On January 15, 2015, the First Department issued a decision in J.P. Morgan Securities Inc. v. Vigilant Insurance Co., 2015 NY Slip Op. 00462, holding that an SEC administrative order, arising from an investigation of improper “market timing” by Bear Stearns, did not constitute an “adjudication” of wrongdoing sufficient to trigger a Dishonest Acts Exclusion in Bear Stearns’ professional liability policy, but could be the basis for an affirmative defense based on the public policy against permitting insurance coverage for disgorgement.
In affirming the decision of New York County Commercial Division Justice Charles Ramos on the application of the exclusion (which we previously blogged about here, the First Department explained:
To negate coverage by virtue of an exclusion, an insurer must establish that the exclusion is stated in clear and unmistakable language, is subject to no other reasonable interpretation, and applies in the particular case. Further, the court is required to interpret the policy in light of common speech and the reasonable expectations of a businessperson. Here, the issue is the applicability of the Dishonest Acts Exclusion, so defendants bear the specific burden of demonstrating that a settlement constitutes an “adjudication” for purposes of the exclusion.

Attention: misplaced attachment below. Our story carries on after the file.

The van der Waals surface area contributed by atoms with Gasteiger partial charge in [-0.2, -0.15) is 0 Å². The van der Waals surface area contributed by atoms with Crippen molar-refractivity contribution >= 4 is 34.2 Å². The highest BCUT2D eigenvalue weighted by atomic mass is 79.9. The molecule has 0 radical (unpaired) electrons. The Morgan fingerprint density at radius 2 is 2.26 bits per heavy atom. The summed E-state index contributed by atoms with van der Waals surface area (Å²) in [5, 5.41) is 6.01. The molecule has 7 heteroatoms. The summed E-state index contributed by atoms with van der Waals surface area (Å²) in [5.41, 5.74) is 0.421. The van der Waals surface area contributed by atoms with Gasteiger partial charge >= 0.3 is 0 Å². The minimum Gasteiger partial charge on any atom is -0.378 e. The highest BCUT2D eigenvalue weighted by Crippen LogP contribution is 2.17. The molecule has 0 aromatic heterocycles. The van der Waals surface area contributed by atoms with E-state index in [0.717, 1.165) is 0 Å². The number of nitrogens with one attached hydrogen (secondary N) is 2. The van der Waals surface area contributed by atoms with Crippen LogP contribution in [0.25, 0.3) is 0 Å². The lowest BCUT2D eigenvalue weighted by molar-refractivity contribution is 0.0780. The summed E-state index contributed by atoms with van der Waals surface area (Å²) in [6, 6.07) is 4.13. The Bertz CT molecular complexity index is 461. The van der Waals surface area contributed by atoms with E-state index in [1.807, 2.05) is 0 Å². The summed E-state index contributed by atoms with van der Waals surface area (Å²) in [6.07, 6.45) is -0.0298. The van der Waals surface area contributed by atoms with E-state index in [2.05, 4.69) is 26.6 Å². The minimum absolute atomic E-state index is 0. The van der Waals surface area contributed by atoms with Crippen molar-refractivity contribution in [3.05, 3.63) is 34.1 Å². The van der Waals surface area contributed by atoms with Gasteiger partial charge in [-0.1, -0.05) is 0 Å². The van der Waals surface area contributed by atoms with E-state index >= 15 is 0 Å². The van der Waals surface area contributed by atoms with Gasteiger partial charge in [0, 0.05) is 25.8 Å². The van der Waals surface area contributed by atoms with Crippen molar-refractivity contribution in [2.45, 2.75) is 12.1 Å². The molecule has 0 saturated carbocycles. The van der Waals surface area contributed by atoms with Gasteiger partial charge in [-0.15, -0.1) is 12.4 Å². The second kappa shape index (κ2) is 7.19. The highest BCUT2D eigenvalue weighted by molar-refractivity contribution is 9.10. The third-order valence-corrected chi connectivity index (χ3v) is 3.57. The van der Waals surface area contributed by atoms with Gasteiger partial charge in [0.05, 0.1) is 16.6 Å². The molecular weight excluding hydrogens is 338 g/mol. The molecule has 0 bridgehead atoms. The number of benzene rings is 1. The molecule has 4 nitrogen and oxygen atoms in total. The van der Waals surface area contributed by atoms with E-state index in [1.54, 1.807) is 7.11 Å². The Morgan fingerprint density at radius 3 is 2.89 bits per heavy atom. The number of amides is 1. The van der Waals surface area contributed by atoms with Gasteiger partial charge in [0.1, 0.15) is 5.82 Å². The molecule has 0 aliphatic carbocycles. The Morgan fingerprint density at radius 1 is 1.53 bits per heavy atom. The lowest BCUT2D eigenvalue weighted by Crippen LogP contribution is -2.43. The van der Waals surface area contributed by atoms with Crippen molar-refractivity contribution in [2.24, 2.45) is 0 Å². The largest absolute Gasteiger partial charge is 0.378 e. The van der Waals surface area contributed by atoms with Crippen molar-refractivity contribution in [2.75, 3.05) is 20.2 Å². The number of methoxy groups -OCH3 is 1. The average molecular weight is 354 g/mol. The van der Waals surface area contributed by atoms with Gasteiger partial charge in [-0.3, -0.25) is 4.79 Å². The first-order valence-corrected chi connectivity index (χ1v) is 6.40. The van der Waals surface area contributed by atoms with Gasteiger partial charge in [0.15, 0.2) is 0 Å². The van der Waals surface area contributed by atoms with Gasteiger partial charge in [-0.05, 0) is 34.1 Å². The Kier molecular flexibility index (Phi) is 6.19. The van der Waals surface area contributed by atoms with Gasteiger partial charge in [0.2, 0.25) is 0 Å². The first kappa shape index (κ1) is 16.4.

In arguing that the term “adjudication” means any resolution of a dispute that has specific consequences for a party, defendants virtually ignore the part of the Dishonest Acts Exclusion that requires that any adjudication “establish that such Insured(s) were guilty of any deliberate, dishonest, fraudulent or criminal act or omission” (emphasis added). Defendants quote the dictionary definition of “adjudication,” but fail to note that “establish” is defined, in this context, as “to put beyond doubt”. It can hardly be said that the SEC Order and the NYSE Stipulation put Bear Stearns’s guilt “beyond doubt,” when those very same documents expressly provided that Bear Stearns did not admit guilt, and reserved the right to profess its innocence in unrelated proceedings. Again, in interpreting the policy we are guided by reason, and defendants’ position that the settlement documents “establish” guilt is not reasonable.
The First Department reversed Justice Ramos’ dismissal of the insurance carriers’ affirmative defense based on the public policy against permitting insurance coverage for disgorgement of ill-gotten gains. The court explained that although the wording of the policy prevented the insurance companies from relying on the SEC’s “findings” in the administrator orders to avoid coverage based on the exclusion, the “language of a policy may be overwritten is where an insured engages in conduct ‘with the intent to cause injury,'” as it would violate public policy to permit insurance coverage in that context regardless of what the policy says.